1960s Kay-made "Old Kraftsman" Dreadnought Guitar

I've worked on a number of these big old Kay dreadnoughts and, once they're spruced-up, they all have a big, thunderous, roaring, unrefined sort-of tone. They liked to be picked hard. They're x-braced so they hold up well and have some guts on the low-end that their ladder-braced Kay brethren otherwise wouldn't have. The long scale (25 3/4") also puts relatively low-tension strings up a notch or two in the tension department and the bigger, D-shaped neck profile feels very much "cowboy 50s." This model is listed in the Kay catalog as a K6100 but the "Old Kraftsman" moniker at the headstock denotes department-store draftee.

I gave this guitar a neck reset, replaced a missing fret, leveled and dressed the frets, installed a new saddle, tuners, and gave it a good cleaning and setup. It's crack-free and quite clean for its age. I'd put this at the very end of the 50s to early 60s for build-date. Action is spot-on at 1/16" DGBE and 3/32" EA at the 12th fret, the neck is straight, and the guitar is good to go.

The (plastic) nut is original and the truss is functional.

The low-ish medium frets are original and in good health. Check out those big pearloid dots -- cool, huh? This has a 14" radius rosewood board and 1 11/16" nut width.

The bridge's very rear edge shows about 1-2mm worth of separation but it's otherwise glued-on tight.

I replaced the original saddle with a larger, better-compensated, and much-taller one. It's glued-in to resist tension, however. The pins are replacements but are older plastic ones from my bins.

The strings are my balanced tension "custom lights" at 50w, 38w, 28w, 20w, 16, 12. These handle like 11s but have a more-balanced feel string-to-string and a thicker B&E string sound.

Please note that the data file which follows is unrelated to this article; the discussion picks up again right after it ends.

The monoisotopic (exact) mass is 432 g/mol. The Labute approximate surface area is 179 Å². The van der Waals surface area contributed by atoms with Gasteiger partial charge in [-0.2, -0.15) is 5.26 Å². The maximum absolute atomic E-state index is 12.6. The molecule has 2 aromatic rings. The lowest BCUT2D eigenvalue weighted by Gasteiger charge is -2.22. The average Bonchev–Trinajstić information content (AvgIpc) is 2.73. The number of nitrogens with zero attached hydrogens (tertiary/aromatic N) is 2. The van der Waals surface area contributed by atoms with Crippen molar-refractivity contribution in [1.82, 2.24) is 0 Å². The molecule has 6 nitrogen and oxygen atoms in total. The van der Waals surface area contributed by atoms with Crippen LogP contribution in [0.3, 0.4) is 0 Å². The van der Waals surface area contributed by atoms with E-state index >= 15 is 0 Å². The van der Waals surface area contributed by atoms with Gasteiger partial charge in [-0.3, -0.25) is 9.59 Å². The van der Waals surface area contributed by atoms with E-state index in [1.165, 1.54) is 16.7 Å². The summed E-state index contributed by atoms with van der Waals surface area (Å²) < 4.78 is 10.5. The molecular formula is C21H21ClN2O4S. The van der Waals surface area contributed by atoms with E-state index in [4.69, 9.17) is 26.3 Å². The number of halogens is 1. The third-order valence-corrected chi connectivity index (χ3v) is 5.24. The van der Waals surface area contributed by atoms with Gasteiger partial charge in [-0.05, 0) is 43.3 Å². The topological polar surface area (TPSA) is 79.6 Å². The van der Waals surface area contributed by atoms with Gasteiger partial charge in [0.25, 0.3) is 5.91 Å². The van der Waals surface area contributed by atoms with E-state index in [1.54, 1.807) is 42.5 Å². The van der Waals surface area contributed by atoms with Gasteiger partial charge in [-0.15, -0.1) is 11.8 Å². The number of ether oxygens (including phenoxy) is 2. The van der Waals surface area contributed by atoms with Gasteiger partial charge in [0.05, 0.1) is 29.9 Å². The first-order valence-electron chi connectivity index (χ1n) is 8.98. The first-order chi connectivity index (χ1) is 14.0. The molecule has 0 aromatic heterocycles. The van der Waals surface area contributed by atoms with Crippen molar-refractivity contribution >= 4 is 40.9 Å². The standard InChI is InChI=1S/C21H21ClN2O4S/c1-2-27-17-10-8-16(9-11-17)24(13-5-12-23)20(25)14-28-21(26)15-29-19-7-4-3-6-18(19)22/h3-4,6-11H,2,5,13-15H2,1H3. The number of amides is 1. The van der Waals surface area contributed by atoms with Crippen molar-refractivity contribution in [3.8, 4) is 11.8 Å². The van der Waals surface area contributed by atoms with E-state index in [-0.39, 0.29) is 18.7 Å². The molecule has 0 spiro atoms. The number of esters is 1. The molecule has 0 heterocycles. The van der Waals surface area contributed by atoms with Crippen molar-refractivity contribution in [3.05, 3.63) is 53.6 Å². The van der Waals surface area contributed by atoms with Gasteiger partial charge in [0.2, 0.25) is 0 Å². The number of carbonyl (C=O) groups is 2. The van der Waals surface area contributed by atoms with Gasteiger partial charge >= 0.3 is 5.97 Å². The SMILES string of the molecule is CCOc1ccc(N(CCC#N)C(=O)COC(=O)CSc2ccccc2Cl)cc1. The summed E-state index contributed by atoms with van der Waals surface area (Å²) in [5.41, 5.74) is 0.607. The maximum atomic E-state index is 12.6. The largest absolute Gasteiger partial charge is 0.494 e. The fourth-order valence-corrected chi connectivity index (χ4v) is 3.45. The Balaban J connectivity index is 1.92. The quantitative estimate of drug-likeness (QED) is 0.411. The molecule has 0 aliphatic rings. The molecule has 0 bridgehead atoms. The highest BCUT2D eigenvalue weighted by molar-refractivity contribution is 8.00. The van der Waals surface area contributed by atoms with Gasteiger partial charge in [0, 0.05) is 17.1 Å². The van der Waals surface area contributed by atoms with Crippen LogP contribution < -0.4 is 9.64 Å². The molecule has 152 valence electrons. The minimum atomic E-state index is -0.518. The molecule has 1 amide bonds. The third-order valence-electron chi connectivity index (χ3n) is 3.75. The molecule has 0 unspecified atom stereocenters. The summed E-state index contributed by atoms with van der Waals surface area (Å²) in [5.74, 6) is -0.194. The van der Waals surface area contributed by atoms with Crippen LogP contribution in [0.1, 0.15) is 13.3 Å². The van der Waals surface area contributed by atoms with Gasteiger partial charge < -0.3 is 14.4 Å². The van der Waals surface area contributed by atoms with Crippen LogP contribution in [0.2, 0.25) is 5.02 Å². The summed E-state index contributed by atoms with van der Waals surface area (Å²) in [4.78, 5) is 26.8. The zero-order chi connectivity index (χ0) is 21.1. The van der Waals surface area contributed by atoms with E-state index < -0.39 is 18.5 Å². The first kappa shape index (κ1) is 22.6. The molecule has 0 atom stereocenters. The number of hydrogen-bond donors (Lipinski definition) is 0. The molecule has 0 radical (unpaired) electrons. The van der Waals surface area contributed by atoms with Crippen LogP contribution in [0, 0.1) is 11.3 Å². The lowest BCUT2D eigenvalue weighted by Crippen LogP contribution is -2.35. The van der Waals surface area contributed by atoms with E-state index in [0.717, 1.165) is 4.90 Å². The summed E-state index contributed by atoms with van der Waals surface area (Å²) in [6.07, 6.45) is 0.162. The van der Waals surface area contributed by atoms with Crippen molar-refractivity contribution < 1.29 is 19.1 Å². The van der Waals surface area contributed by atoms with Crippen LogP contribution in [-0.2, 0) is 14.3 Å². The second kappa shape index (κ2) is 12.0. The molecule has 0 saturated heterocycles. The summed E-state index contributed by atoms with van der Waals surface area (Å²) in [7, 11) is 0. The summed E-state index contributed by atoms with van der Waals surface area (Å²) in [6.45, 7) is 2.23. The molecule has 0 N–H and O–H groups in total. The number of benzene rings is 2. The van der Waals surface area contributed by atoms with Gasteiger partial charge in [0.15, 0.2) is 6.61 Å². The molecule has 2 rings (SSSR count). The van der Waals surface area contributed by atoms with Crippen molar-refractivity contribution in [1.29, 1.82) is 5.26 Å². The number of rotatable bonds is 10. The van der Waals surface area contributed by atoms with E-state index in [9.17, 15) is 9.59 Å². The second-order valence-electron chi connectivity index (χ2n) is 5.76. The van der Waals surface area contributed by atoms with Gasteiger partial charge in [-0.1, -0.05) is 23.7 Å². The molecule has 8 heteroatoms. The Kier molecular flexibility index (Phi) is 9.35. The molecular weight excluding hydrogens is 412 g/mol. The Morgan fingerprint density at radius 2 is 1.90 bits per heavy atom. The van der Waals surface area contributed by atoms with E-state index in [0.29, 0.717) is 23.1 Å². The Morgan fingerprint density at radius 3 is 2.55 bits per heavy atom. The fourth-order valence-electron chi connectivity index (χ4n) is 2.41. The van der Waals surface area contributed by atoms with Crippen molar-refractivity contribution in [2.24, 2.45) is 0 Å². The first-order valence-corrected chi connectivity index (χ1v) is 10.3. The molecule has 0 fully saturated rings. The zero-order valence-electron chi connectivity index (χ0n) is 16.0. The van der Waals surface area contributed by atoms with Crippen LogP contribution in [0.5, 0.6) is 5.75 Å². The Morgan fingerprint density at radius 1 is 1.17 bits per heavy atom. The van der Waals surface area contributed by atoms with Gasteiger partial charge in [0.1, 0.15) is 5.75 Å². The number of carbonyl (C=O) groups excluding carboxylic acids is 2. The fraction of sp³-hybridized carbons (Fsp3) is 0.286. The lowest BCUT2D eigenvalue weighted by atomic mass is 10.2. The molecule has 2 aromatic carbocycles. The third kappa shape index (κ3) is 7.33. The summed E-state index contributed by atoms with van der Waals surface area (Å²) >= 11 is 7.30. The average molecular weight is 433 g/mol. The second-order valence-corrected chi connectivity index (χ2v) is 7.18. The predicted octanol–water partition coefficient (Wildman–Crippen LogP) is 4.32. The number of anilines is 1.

While the spruce on the top is solid, the back and sides are laminate mahogany. The finish, overall, is in great and clean shape.

I replaced missing original Kluson tuners with a set of repro Klusons from my bins.

The neck is reset both with glue/shims and a couple of screw/bolts mounted through the soundhole as well. It doesn't need them but I like to give these old somewhat-shoddy Kay neck joints the benefit of some extra insurance.

Here you can see that nice tall bone saddle and the x-bracing through the soundhole. The fretboard extension dips down over the body -- but who plays up there anyway? There's also one replacement fret -- the 15th -- which was missing when this came in due to an apparently-botched old neck reset.

The guitar comes with a presumably-original chip case.


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Jake Wildwood said…
I don't know the 1890 series -- but probably would by sight.

As for "claiming" -- it's not a claim, it's a fact. If you remove binding on these (for example, if it needs to be reglued) you can easily see that these have 3-ply back/sides. This is why there are barely ever cracks on the back/sides of Kays. Most Kays after the early 1950s had lam back/sides for strength and practicality. Only a very few top-tier Kays after the early 50s used solid back/sides, but the majority of mid-grade-on-up Kays had solid tops.

AFAIK, the catalogs state "spruce" or "mahogany" and don't use the word solid-- clear through the 70s.

FYI, I don't think laminate back/sides are a disadvantage or a reason to knock a product. I actually think it's a huge advantage for most players as they're more stable, practical, need less bracing, and sound more more or less as good as a mid-grade tonewood (solid birch, for example).
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Jake Wildwood said…
Skeptical or not, I've worked on at least a half-dozen of this model and they were all lam back/sides when I had the chance to peek.
Unknown said…
Thinking about picming one of these up, how do they sound ?